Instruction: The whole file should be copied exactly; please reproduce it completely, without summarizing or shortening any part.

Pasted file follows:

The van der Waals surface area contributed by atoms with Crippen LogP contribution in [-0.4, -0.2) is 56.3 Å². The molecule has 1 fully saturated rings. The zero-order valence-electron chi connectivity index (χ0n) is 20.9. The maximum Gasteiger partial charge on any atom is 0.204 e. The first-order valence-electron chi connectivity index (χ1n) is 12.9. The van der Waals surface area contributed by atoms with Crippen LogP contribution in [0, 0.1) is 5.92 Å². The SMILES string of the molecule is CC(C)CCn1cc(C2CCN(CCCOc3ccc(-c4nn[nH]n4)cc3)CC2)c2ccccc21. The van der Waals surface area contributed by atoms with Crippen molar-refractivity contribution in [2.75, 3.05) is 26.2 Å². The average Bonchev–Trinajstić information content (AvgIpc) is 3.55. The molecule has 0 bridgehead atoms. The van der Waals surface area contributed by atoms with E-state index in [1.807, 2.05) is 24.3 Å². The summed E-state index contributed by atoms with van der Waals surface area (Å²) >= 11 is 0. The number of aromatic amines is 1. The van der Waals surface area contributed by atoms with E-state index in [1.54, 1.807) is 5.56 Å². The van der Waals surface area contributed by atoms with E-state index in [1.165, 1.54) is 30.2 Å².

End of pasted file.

The van der Waals surface area contributed by atoms with Crippen LogP contribution in [-0.4, -0.2) is 56.3 Å². The molecule has 1 fully saturated rings. The zero-order valence-electron chi connectivity index (χ0n) is 20.9. The maximum Gasteiger partial charge on any atom is 0.204 e. The first-order valence-electron chi connectivity index (χ1n) is 12.9. The van der Waals surface area contributed by atoms with Crippen LogP contribution in [0, 0.1) is 5.92 Å². The SMILES string of the molecule is CC(C)CCn1cc(C2CCN(CCCOc3ccc(-c4nn[nH]n4)cc3)CC2)c2ccccc21. The van der Waals surface area contributed by atoms with Crippen molar-refractivity contribution in [2.75, 3.05) is 26.2 Å². The average Bonchev–Trinajstić information content (AvgIpc) is 3.55. The molecule has 0 bridgehead atoms. The van der Waals surface area contributed by atoms with E-state index in [1.807, 2.05) is 24.3 Å². The summed E-state index contributed by atoms with van der Waals surface area (Å²) >= 11 is 0. The number of aromatic amines is 1. The van der Waals surface area contributed by atoms with E-state index in [1.54, 1.807) is 5.56 Å². The van der Waals surface area contributed by atoms with E-state index in [1.165, 1.54) is 30.2 Å².